Saïd Namouh thought his apartment in Trois-Rivières, Québec was an ideal location to plot jihad, far from the prying eyes of anti-terrorism investigators. But the Internet that allowed him to spread hatred from the boondocks also proved his undoing. The 36-year-old Moroccan was convicted of four terrorism charges.
Quebec Court Judge Claude Leblond ruled that far from simply exercising free speech, as the defense had argued, Namouh participated with “zeal and enthusiasm” in the planning of terrorist acts and the distribution of jihadist propaganda. The man described in court as a “spokesman for al-Qaeda” was found guilty of conspiring to commit a bomb attack in Europe, attempting to extort the governments of Austria and Germany with video threats, participating in a terrorist group and aiding a terrorist activity. He faces a maximum sentence of life in prison.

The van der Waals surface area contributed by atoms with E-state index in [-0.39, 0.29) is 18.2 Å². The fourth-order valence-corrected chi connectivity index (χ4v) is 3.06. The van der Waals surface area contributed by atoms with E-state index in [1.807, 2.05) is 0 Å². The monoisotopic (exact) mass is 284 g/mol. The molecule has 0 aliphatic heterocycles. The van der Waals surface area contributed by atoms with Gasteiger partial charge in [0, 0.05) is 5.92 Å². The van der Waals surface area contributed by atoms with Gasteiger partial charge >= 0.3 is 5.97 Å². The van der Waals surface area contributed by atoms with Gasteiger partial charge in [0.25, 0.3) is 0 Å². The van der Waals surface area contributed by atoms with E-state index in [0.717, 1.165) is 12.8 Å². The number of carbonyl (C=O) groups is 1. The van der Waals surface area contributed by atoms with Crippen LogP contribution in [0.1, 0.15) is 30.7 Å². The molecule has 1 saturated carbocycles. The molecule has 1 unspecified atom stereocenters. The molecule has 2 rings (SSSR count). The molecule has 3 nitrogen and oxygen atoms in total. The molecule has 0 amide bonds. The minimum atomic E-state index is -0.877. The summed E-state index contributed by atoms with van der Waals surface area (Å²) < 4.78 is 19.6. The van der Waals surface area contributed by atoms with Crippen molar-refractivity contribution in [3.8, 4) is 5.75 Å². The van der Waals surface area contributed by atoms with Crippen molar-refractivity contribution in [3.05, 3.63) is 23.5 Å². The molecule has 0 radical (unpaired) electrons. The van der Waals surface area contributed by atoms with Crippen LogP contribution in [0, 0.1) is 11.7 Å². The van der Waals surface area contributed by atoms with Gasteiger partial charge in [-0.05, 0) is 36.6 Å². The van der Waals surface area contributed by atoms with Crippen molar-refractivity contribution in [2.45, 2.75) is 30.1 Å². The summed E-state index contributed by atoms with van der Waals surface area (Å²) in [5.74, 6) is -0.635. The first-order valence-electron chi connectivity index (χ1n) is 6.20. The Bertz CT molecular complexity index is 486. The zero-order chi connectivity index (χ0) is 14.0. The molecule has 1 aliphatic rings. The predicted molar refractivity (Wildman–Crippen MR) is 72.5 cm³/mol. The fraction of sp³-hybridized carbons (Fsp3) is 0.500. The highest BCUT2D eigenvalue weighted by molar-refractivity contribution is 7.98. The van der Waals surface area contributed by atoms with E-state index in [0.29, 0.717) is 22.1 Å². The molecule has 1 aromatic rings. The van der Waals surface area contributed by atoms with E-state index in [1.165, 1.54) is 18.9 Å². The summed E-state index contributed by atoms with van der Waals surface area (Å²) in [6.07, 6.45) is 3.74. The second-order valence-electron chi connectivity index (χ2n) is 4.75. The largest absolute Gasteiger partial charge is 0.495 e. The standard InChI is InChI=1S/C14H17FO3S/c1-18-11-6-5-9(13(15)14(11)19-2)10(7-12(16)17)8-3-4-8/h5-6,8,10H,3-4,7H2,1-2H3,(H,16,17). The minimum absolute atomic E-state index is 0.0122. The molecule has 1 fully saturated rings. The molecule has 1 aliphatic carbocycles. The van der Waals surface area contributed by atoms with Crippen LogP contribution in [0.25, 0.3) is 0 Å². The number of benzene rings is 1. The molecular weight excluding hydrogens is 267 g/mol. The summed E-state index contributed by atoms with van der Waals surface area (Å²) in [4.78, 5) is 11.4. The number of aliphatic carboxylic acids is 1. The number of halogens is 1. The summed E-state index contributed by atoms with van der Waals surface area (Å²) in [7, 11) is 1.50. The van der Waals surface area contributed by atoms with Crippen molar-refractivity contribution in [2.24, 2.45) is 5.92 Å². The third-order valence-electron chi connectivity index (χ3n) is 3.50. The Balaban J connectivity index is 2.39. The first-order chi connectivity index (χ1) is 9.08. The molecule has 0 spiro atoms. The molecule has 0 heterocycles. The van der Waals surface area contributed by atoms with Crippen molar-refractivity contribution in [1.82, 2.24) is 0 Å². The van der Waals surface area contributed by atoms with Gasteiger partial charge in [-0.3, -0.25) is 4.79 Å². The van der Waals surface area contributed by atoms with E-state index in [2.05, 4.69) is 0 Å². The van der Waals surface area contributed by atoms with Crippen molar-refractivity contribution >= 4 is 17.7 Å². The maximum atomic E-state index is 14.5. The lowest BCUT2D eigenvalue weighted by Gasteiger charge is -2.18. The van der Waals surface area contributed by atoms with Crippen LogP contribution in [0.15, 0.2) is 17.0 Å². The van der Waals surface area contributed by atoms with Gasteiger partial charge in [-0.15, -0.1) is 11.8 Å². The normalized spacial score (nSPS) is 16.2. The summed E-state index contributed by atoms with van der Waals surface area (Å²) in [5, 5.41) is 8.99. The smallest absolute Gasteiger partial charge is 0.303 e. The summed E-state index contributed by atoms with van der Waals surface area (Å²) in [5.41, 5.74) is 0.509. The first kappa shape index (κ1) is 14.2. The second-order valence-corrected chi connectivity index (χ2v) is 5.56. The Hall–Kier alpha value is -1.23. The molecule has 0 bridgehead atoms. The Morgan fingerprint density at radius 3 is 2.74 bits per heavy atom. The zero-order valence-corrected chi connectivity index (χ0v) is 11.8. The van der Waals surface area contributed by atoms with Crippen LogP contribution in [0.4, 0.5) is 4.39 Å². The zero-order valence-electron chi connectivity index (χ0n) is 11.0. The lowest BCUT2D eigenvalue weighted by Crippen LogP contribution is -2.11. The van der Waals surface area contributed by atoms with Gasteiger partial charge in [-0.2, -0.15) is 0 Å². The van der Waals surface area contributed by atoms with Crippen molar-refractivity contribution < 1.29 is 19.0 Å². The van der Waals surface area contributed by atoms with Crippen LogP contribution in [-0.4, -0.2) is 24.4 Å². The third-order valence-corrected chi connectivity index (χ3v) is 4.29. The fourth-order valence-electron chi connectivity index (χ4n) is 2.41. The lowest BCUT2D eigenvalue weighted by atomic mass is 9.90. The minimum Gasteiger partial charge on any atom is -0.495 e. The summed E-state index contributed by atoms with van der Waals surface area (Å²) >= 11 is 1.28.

Namouh, who moved to Canada in 2003 after marrying a Quebec woman, was on the verge of leaving Canada when he was arrested. Online conversations showed he was headed for Egypt to meet with co-conspirators in a plot to carry out a terrorist bombing at an unknown location in Europe.